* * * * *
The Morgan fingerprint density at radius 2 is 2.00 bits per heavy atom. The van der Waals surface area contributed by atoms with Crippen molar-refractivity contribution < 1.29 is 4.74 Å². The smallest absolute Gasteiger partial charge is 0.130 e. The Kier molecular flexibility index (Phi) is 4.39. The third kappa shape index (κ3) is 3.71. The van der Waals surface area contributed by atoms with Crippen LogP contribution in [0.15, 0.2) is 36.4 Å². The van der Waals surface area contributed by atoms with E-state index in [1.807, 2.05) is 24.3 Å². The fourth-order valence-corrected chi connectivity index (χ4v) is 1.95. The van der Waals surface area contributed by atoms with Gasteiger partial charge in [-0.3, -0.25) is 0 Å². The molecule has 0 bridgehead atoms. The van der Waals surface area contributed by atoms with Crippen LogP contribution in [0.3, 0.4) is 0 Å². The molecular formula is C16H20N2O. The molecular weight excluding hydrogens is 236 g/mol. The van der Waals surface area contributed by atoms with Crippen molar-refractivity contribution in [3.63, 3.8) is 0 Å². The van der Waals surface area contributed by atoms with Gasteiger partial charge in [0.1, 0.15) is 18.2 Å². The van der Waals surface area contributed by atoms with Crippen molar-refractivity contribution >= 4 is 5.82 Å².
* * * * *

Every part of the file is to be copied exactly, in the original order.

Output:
The Morgan fingerprint density at radius 2 is 2.00 bits per heavy atom. The van der Waals surface area contributed by atoms with Crippen molar-refractivity contribution < 1.29 is 4.74 Å². The smallest absolute Gasteiger partial charge is 0.130 e. The Kier molecular flexibility index (Phi) is 4.39. The third kappa shape index (κ3) is 3.71. The van der Waals surface area contributed by atoms with Crippen LogP contribution in [0.15, 0.2) is 36.4 Å². The van der Waals surface area contributed by atoms with E-state index in [1.807, 2.05) is 24.3 Å². The fourth-order valence-corrected chi connectivity index (χ4v) is 1.95. The van der Waals surface area contributed by atoms with Gasteiger partial charge in [-0.3, -0.25) is 0 Å². The molecule has 0 bridgehead atoms. The van der Waals surface area contributed by atoms with Crippen LogP contribution in [0.3, 0.4) is 0 Å². The molecular formula is C16H20N2O. The molecular weight excluding hydrogens is 236 g/mol. The van der Waals surface area contributed by atoms with Crippen molar-refractivity contribution in [3.63, 3.8) is 0 Å². The van der Waals surface area contributed by atoms with Gasteiger partial charge in [0.1, 0.15) is 18.2 Å². The van der Waals surface area contributed by atoms with Crippen molar-refractivity contribution >= 4 is 5.82 Å².